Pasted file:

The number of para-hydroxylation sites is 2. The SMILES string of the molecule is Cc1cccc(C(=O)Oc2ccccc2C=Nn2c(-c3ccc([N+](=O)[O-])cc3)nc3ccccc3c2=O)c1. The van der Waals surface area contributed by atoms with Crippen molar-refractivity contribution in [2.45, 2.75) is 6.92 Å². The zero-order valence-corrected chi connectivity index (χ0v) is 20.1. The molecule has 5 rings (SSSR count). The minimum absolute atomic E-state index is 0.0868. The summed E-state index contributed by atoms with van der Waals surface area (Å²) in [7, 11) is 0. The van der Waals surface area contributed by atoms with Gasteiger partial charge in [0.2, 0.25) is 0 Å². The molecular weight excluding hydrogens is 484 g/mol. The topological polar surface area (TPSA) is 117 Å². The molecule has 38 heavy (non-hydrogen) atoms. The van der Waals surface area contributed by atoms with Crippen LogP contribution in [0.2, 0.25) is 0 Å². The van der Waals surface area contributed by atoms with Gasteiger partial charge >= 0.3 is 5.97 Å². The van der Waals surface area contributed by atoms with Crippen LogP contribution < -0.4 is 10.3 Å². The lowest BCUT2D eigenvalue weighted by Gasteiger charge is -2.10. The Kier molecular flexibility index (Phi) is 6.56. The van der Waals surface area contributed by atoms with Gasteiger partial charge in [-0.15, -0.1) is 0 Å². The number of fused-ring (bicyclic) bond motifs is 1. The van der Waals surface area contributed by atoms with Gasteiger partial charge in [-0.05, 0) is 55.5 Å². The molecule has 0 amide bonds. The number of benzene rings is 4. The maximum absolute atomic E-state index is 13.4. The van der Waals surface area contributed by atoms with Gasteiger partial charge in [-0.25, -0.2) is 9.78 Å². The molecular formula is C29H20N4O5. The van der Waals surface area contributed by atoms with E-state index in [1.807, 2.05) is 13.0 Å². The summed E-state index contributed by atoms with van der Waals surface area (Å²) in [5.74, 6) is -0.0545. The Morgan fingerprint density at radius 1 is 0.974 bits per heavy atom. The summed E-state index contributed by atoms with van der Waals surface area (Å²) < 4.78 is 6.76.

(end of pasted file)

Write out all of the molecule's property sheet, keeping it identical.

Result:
The number of para-hydroxylation sites is 2. The SMILES string of the molecule is Cc1cccc(C(=O)Oc2ccccc2C=Nn2c(-c3ccc([N+](=O)[O-])cc3)nc3ccccc3c2=O)c1. The van der Waals surface area contributed by atoms with Crippen molar-refractivity contribution in [2.45, 2.75) is 6.92 Å². The zero-order valence-corrected chi connectivity index (χ0v) is 20.1. The molecule has 5 rings (SSSR count). The minimum absolute atomic E-state index is 0.0868. The summed E-state index contributed by atoms with van der Waals surface area (Å²) in [7, 11) is 0. The van der Waals surface area contributed by atoms with Gasteiger partial charge in [0.2, 0.25) is 0 Å². The molecular weight excluding hydrogens is 484 g/mol. The topological polar surface area (TPSA) is 117 Å². The molecule has 38 heavy (non-hydrogen) atoms. The van der Waals surface area contributed by atoms with Crippen LogP contribution in [0.2, 0.25) is 0 Å². The van der Waals surface area contributed by atoms with Gasteiger partial charge >= 0.3 is 5.97 Å². The van der Waals surface area contributed by atoms with Crippen LogP contribution < -0.4 is 10.3 Å². The lowest BCUT2D eigenvalue weighted by Gasteiger charge is -2.10. The Kier molecular flexibility index (Phi) is 6.56. The van der Waals surface area contributed by atoms with Gasteiger partial charge in [-0.15, -0.1) is 0 Å². The number of fused-ring (bicyclic) bond motifs is 1. The van der Waals surface area contributed by atoms with Gasteiger partial charge in [-0.05, 0) is 55.5 Å². The molecule has 0 amide bonds. The number of benzene rings is 4. The maximum absolute atomic E-state index is 13.4. The van der Waals surface area contributed by atoms with Gasteiger partial charge in [-0.25, -0.2) is 9.78 Å². The molecular formula is C29H20N4O5. The van der Waals surface area contributed by atoms with E-state index in [1.807, 2.05) is 13.0 Å². The summed E-state index contributed by atoms with van der Waals surface area (Å²) in [5.74, 6) is -0.0545. The Morgan fingerprint density at radius 1 is 0.974 bits per heavy atom. The summed E-state index contributed by atoms with van der Waals surface area (Å²) < 4.78 is 6.76.